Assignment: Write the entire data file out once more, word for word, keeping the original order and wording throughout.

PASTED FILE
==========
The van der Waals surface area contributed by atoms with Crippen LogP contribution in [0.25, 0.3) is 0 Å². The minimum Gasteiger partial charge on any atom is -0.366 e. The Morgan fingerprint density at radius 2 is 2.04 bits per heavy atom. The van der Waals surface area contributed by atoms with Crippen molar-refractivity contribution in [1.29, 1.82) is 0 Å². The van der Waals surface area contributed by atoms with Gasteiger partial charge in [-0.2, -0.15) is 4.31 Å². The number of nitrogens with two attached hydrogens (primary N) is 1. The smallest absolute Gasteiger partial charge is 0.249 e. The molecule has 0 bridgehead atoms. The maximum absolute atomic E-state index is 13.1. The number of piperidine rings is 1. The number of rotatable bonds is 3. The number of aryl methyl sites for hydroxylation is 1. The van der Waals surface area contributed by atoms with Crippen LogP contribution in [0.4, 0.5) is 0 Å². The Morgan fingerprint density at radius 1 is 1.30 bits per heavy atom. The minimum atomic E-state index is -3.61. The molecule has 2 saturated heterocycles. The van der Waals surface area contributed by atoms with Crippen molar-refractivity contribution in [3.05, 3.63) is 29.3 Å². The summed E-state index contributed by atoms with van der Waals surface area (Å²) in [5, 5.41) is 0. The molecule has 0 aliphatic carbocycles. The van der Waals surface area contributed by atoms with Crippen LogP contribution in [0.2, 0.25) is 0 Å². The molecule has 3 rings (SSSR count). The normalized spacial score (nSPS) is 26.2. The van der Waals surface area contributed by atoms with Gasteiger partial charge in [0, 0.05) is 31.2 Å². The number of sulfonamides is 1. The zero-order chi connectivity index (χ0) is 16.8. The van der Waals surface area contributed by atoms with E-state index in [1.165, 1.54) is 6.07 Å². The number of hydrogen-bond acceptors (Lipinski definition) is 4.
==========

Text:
The van der Waals surface area contributed by atoms with Crippen LogP contribution in [0.25, 0.3) is 0 Å². The minimum Gasteiger partial charge on any atom is -0.366 e. The Morgan fingerprint density at radius 2 is 2.04 bits per heavy atom. The van der Waals surface area contributed by atoms with Crippen molar-refractivity contribution in [1.29, 1.82) is 0 Å². The van der Waals surface area contributed by atoms with Gasteiger partial charge in [-0.2, -0.15) is 4.31 Å². The number of nitrogens with two attached hydrogens (primary N) is 1. The smallest absolute Gasteiger partial charge is 0.249 e. The molecule has 0 bridgehead atoms. The maximum absolute atomic E-state index is 13.1. The number of piperidine rings is 1. The number of rotatable bonds is 3. The number of aryl methyl sites for hydroxylation is 1. The van der Waals surface area contributed by atoms with Crippen LogP contribution in [0.4, 0.5) is 0 Å². The Morgan fingerprint density at radius 1 is 1.30 bits per heavy atom. The minimum atomic E-state index is -3.61. The molecule has 2 saturated heterocycles. The van der Waals surface area contributed by atoms with Crippen molar-refractivity contribution in [3.05, 3.63) is 29.3 Å². The summed E-state index contributed by atoms with van der Waals surface area (Å²) in [5, 5.41) is 0. The molecule has 0 aliphatic carbocycles. The van der Waals surface area contributed by atoms with Crippen LogP contribution in [0.2, 0.25) is 0 Å². The molecule has 3 rings (SSSR count). The normalized spacial score (nSPS) is 26.2. The van der Waals surface area contributed by atoms with Gasteiger partial charge in [0, 0.05) is 31.2 Å². The number of sulfonamides is 1. The zero-order chi connectivity index (χ0) is 16.8. The van der Waals surface area contributed by atoms with E-state index in [1.165, 1.54) is 6.07 Å². The number of hydrogen-bond acceptors (Lipinski definition) is 4.